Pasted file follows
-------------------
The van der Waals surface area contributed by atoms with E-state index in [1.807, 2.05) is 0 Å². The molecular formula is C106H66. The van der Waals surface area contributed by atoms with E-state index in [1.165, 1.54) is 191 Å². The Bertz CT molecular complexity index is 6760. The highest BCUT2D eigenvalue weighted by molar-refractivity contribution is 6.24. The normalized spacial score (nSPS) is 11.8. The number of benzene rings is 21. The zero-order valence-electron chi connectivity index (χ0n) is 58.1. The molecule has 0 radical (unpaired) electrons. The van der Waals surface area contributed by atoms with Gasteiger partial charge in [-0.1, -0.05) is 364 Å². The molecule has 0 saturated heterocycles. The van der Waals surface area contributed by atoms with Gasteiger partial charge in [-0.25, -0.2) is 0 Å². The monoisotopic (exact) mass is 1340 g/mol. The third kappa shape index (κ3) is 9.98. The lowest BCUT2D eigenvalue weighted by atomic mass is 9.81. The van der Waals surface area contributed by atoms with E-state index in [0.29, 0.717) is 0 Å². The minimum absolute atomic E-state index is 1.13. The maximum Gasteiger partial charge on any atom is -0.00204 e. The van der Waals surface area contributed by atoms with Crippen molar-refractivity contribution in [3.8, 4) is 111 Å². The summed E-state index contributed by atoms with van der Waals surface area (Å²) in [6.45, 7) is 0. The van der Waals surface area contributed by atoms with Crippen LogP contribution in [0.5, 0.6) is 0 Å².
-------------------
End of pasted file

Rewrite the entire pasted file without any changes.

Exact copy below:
The van der Waals surface area contributed by atoms with E-state index in [1.807, 2.05) is 0 Å². The molecular formula is C106H66. The van der Waals surface area contributed by atoms with E-state index in [1.165, 1.54) is 191 Å². The Bertz CT molecular complexity index is 6760. The highest BCUT2D eigenvalue weighted by molar-refractivity contribution is 6.24. The normalized spacial score (nSPS) is 11.8. The number of benzene rings is 21. The zero-order valence-electron chi connectivity index (χ0n) is 58.1. The molecule has 0 radical (unpaired) electrons. The van der Waals surface area contributed by atoms with Gasteiger partial charge in [-0.1, -0.05) is 364 Å². The molecule has 0 saturated heterocycles. The van der Waals surface area contributed by atoms with Gasteiger partial charge in [-0.25, -0.2) is 0 Å². The monoisotopic (exact) mass is 1340 g/mol. The third kappa shape index (κ3) is 9.98. The lowest BCUT2D eigenvalue weighted by atomic mass is 9.81. The van der Waals surface area contributed by atoms with E-state index in [0.29, 0.717) is 0 Å². The minimum absolute atomic E-state index is 1.13. The maximum Gasteiger partial charge on any atom is -0.00204 e. The van der Waals surface area contributed by atoms with Crippen molar-refractivity contribution in [3.8, 4) is 111 Å². The summed E-state index contributed by atoms with van der Waals surface area (Å²) in [6.45, 7) is 0. The van der Waals surface area contributed by atoms with Crippen LogP contribution in [0.5, 0.6) is 0 Å².